Asteroid 4 Vesta is in conjunction with the Sun at 5 A.M. EST, while Mercury reaches superior conjunction at midnight EST tonight. The small planet will slip out of the Sun’s glare and into the evening sky in late December.

Sunrise: 7:00 A.M.
Sunset: 4:36 P.M.
Moonrise: 12:08 A.M.
Moonset: 1:34 P.M.
Moon Phase: Waning crescent (37%)
Paths of Comet 67P/Churyumov-Gerasimenko in November 2021
Comet 67P/Churyumov-Gerasimenko
Comet Churyumov-Gerasimenko skims south of the Twins’ heads in early November. It then passes into Cancer, flying nearly 7.5° north of M44.

Monday, November 29
The early-morning hours between midnight and sunrise are the best time to observe Comet 67P/Churyumov-Gerasimenko as it skims through Cancer the Crab. Currently about 9th magnitude, this periodic comet is less than 7.5° north of the center of the Beehive Cluster (M44) tonight. Recent observations have reported a coma diameter of about 5'.

M44 is a scattered open cluster visible to the naked eye at magnitude 3.7, spanning about 1.5°. Also called Praesepe, or the Manger, ancient Greeks and Romans saw it as the outline of this namesake structure in the sky. It contains about 350 stars between 500 and 600 light-years away, all of which are roughly 730 million years old. Researchers think that this cluster and the Hyades in Taurus may have the same origin, despite their disparate locations today.

Sunrise: 7:01 A.M.
Sunset: 4:36 P.M.
Moonrise: 1:15 A.M.
Moonset: 1:59 P.M.
Moon Phase: Waning crescent (27%)

Tuesday, November 30
Venus, Saturn, and Jupiter are still lined up nicely in the evening sky, visible for at least two hours after the Sun disappears. It’s hard to miss them — particularly Venus, which is blazing a bright magnitude –4.9 amid the stars of Sagittarius the Archer. Just over 18° to Venus’ east is Saturn, a much dimmer magnitude 0.6 against the backdrop of Capricornus. And simply look 16.5° east of Saturn to spot Jupiter, shining at magnitude –2.3. It now sits slightly more than 2° northeast of the star Deneb Algedi.

Venus is the first to set, so let’s focus on it first as well. Its disk currently spans some 39" and is a little less than 30 percent lit. We see Venus go through phases — just like the Moon — because it is closer to the Sun than Earth. The surface itself is shrouded in a thick atmosphere of toxic gases, so images through a telescope typically show little detail from these cloud tops.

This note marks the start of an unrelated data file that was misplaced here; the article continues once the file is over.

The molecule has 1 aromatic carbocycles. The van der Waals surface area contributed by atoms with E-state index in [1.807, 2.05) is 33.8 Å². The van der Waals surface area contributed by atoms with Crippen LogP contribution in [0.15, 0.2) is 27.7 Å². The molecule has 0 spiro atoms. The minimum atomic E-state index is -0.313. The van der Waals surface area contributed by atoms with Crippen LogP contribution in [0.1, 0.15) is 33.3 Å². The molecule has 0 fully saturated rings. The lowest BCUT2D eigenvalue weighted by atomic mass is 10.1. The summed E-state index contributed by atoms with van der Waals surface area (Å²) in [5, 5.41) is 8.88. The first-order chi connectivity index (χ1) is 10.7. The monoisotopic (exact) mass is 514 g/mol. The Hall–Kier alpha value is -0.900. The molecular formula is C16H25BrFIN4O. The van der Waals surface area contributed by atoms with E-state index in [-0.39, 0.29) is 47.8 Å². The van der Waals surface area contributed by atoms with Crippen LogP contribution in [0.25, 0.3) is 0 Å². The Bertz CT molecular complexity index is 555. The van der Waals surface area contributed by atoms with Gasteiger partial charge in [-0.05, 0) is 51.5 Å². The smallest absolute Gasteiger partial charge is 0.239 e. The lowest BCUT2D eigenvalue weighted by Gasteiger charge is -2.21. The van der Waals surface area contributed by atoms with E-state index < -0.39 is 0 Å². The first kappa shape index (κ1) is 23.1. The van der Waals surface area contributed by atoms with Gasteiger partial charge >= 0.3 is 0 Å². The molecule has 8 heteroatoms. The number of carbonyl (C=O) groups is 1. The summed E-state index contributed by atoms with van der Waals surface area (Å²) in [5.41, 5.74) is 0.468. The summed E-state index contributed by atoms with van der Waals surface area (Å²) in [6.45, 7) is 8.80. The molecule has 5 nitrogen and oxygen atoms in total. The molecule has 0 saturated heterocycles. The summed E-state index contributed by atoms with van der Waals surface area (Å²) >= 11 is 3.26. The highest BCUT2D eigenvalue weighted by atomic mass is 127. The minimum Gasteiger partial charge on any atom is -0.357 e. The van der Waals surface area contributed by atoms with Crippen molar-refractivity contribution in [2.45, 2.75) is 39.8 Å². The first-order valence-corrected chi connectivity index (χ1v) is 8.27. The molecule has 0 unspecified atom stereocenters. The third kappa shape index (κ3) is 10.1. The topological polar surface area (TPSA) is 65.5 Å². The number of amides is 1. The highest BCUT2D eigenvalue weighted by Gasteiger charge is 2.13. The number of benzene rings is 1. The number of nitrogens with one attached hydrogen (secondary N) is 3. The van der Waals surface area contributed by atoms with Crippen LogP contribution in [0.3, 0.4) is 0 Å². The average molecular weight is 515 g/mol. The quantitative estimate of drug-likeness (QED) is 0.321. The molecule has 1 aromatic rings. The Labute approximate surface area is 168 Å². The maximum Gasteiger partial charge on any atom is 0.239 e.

Saturn, which appears 16" across, is flanked by its magnificent ring system, stretching 35" across. Titan, the largest and brightest of its moons, is often apparent in binoculars or a telescope. It sits about 52" south of the planet tonight.

Jupiter appears 38" across and, depending on when you pick it up in the darkening sky, may be undergoing a transit as the icy moon Ganymede crosses its face. The transit starts before dark in the eastern US and continues until just before 8:30 P.M. EST, when the planet is still well above the horizon. Ganymede’s large shadow slips onto the disk just after 10 P.M. EST and takes more than three hours to cross it.

Once it exits the disk to the planet’s west, Ganymede joins Io (next in line from the planet) and Europa and Callisto. Once again, timing is everything — around 7:44 P.M. EST, Europa appears 7.5" south of Callisto as it “overtakes” the more distant moon, moving from east to west. So, before this time, Europa appears closer to Jupiter than Callisto. Afterward, it is the last moon out in the line of four.

Sunrise: 7:02 A.M.
Sunset: 4:35 P.M.
Moonrise: 2:24 A.M.
Moonset: 2:25 P.M.
Moon Phase: Waning crescent (18%)

Wednesday, December 1